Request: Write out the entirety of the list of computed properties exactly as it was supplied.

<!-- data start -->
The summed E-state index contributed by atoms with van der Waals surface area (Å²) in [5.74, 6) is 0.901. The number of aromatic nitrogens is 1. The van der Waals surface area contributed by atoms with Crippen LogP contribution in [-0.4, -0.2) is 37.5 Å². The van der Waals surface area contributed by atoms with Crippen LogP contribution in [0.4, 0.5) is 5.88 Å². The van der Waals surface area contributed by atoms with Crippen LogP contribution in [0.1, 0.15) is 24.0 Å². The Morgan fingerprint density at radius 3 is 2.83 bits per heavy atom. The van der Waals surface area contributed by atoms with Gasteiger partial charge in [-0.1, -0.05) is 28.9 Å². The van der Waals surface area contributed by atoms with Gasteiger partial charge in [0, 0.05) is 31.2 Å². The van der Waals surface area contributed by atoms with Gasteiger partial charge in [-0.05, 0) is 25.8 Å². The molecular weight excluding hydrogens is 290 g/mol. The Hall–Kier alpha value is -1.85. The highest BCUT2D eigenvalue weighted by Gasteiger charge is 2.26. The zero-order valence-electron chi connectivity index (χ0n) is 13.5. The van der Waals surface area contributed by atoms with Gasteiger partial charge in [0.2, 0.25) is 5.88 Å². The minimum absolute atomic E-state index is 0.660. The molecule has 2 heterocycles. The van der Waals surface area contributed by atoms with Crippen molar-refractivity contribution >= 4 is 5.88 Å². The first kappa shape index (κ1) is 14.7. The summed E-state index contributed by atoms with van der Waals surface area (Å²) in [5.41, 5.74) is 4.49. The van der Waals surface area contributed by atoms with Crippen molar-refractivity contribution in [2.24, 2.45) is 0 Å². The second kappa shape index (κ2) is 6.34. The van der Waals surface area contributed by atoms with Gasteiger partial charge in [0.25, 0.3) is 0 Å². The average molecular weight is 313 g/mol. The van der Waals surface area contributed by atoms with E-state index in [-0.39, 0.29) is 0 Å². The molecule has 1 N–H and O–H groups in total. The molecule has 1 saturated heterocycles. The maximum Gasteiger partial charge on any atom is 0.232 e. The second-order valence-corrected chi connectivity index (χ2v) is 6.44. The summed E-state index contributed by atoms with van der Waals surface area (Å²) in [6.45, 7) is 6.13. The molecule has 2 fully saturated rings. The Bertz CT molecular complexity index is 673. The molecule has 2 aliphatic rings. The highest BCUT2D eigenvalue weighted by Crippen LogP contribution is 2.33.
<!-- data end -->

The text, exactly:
The summed E-state index contributed by atoms with van der Waals surface area (Å²) in [5.74, 6) is 0.901. The number of aromatic nitrogens is 1. The van der Waals surface area contributed by atoms with Crippen LogP contribution in [-0.4, -0.2) is 37.5 Å². The van der Waals surface area contributed by atoms with Crippen LogP contribution in [0.4, 0.5) is 5.88 Å². The van der Waals surface area contributed by atoms with Crippen LogP contribution in [0.1, 0.15) is 24.0 Å². The Morgan fingerprint density at radius 3 is 2.83 bits per heavy atom. The van der Waals surface area contributed by atoms with Gasteiger partial charge in [-0.1, -0.05) is 28.9 Å². The van der Waals surface area contributed by atoms with Gasteiger partial charge in [0, 0.05) is 31.2 Å². The van der Waals surface area contributed by atoms with Gasteiger partial charge in [-0.05, 0) is 25.8 Å². The molecular weight excluding hydrogens is 290 g/mol. The Hall–Kier alpha value is -1.85. The highest BCUT2D eigenvalue weighted by Gasteiger charge is 2.26. The zero-order valence-electron chi connectivity index (χ0n) is 13.5. The van der Waals surface area contributed by atoms with Gasteiger partial charge in [0.2, 0.25) is 5.88 Å². The minimum absolute atomic E-state index is 0.660. The molecule has 2 heterocycles. The van der Waals surface area contributed by atoms with Crippen molar-refractivity contribution >= 4 is 5.88 Å². The first kappa shape index (κ1) is 14.7. The summed E-state index contributed by atoms with van der Waals surface area (Å²) in [5.41, 5.74) is 4.49. The van der Waals surface area contributed by atoms with Crippen molar-refractivity contribution in [2.24, 2.45) is 0 Å². The second kappa shape index (κ2) is 6.34. The van der Waals surface area contributed by atoms with Gasteiger partial charge in [0.25, 0.3) is 0 Å². The average molecular weight is 313 g/mol. The van der Waals surface area contributed by atoms with E-state index in [-0.39, 0.29) is 0 Å². The molecule has 1 N–H and O–H groups in total. The molecule has 1 saturated heterocycles. The maximum Gasteiger partial charge on any atom is 0.232 e. The second-order valence-corrected chi connectivity index (χ2v) is 6.44. The summed E-state index contributed by atoms with van der Waals surface area (Å²) in [6.45, 7) is 6.13. The molecule has 2 fully saturated rings. The Bertz CT molecular complexity index is 673. The molecule has 2 aliphatic rings. The highest BCUT2D eigenvalue weighted by Crippen LogP contribution is 2.33.